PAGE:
Patter Songs

On Sundays, Peter Grant has music days. This past day he gave me an ear-worm*, thanks to a rendition of “My Old Man’s a Dustman,” a song I grew up singing because of the Irish Rovers. That, “Lilly the Pink,” “The Tattooed Lady,” and others were what my parents called “Patter songs,” based on the Vaudville tradition. (I actually had a great aunt who was a Vaudville singer and dancer, and who retired to an Actors’ Equity home. So I come by it honestly.)

Patter is a term for the fast paced humorous talk, a comedian or salesman’s patter. So a patter song was that, but set to music, often (always?) humorous and often a bit of a refreshing pause in the pace of the musical or variety performance. Gilbert and Sullivan put lots of them into their work. “I Am the Very Model of a Modern Major General,” (and Tom Lehrer’s ‘The Element Song” which uses the same tune,) “They Never Will be Missed,” “The Nightmare Song,” and others come to mind. Mozart’s Don Giovanni has a patter song, in the duet where Don Giovanni’s servant, Leoprello, is showing the little book with all of Giovanni’s amorous conquests.

“Do Your Ears Hang Low?” is one I learned as a patter song. Yes, it is a cleaned-up version of an older song, but I sang it along with, “Does Your Chewing Gum Lose its Flavor on the bedpost overnight?” and “The Billboard [I came upon a billboard]”. They were humorous bits among more serious choir and church camp stuff. Then there’s the Kingston Trio’s “The Tattooed Lady,” which for some reason I always link with “The Dog Sat in the Tucker Box (Five Miles from Gungadai)”

*Ohrwurm is the German, with the same meaning. It is from the same origin as the English term, although took on the musical sense before English picked the term up. https://www.merriam-webster.com/words-at-play/earworm-meaning-origin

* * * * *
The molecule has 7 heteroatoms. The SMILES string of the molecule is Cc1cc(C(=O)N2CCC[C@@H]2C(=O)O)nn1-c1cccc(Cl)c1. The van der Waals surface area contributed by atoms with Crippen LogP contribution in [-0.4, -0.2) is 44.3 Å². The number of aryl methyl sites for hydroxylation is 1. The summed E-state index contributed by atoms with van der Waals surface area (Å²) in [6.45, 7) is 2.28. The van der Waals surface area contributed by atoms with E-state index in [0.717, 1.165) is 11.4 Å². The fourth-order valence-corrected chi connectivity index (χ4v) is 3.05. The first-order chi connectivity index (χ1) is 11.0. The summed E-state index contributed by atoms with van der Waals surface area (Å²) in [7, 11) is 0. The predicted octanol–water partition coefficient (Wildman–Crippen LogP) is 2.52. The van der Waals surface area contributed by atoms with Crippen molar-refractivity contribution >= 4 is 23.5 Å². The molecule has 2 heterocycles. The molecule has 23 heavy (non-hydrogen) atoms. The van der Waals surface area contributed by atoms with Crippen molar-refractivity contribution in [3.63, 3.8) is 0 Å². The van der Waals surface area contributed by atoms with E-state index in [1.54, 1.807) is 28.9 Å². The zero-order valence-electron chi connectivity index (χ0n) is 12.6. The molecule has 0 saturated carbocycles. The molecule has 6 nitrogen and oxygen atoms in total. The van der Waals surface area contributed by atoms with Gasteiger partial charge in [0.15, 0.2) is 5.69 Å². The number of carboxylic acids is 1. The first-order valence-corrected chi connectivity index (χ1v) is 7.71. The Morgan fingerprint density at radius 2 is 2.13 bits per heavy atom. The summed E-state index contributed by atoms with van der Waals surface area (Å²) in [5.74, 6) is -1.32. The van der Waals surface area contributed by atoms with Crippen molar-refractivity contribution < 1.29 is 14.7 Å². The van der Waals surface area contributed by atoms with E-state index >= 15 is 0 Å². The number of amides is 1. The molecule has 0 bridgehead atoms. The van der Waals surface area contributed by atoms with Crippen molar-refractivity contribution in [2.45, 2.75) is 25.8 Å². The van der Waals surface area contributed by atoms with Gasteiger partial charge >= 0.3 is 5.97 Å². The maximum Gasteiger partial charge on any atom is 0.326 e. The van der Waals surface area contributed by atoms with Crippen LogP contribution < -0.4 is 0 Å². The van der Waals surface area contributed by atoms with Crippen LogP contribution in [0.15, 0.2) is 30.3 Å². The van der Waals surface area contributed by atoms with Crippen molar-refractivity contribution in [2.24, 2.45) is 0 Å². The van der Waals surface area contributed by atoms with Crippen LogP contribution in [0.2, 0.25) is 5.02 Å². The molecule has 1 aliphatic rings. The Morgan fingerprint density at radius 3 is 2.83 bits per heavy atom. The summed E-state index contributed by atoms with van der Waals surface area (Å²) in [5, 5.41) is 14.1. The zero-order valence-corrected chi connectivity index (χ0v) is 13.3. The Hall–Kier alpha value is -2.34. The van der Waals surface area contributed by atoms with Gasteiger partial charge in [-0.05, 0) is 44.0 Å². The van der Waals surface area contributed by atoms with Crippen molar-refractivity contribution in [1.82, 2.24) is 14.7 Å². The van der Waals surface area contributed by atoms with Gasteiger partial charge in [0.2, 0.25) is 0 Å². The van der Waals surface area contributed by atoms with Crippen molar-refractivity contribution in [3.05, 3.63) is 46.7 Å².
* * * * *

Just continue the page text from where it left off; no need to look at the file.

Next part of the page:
14 thoughts on “Patter Songs

  1. – click – Earworms activated. You HAD to mention the Billboard song, which leads to the Bubblegum song, several drinking or tavern songs (beyond Carmina Burana) and a host of others.

    The Patter songs take a lot more skill to write and perform, than music snobs may allow. Rhythm, words, and message all need to balance in this kind of folk (common people) music. Encouraging people to sing, instead of making their life go to a soundtrack pumped into their eardrums, is another story

  2. “Nine Miles” makes more sense when you hear the not-cleaned up version, which I have (was once lent a recording by a group calling themselves Blue Kangaroo and their work was… earthy, shall we say?)

  3. Patter songs can be enormous fun when they’re done right, but doing them right is a lot harder than it sounds. I seem to recall reading that there are several patter songs by various artists that have only been recorded once, and that in a studio. The singer won’t even attempt them live because they’re so difficult to get right. “I’ve Been Everywhere” is one example.

  4. So a patter song was that, but set to music, often (always?) humorous and often a bit of a refreshing pause in the pace of the musical or variety performance

    Instantly had Chewing Gum go through my head, so glad you listed it!

  5. Someday I want to learn the song about going to Morrow. I also like “I’m My Own Grandpa.”

    Every time I start to get mad about the failings of the LOTR and Hobbit live-action movies, I think of the epic. five zillion verse “Hinky Dinky Parley Voo. ” recording that Peter Jackson put onto the end credits of his WWI sound/colorization documentary.

    EPIC!!!!

    OTOH, it’s probably best that I went to see the documentary without my parents, because it wasn’t exactly family viewing time. But epic!

  6. I once heard a women’s barbershop quartet that had a number of patter songs in their repertoire. “The Auctioneer” (now there’s patter for you), and “The Elements” were two of them. They also had a humorous “The Barbershopper of Seville”, describing the trials of competition, set to various opera melodies. If patter is hard for one singer, imagine getting four of them to do it in harmony. And yes, live.

    • *howls in mixed amusement and sorrow*

      The Maryland ren fair has a set of “nuns”….I think they’re called “Hey Nunny Nunny”…their whole thing is patter.

      It was AWESOME. (Also a proud mommy moment, my gradeschool children were getting jokes that passed over the heads of adults in the audience, because theology matters.)

  7. My oldest son was once opining teenagedly away on how wonderful and new and modern rap was.

    I played some patter songs. Teen boggled. Nothing new under the sun. Ma! Stop quoting the Bible!

    Then he went off to introduce his friends to Gilbert and Sullivan . . .

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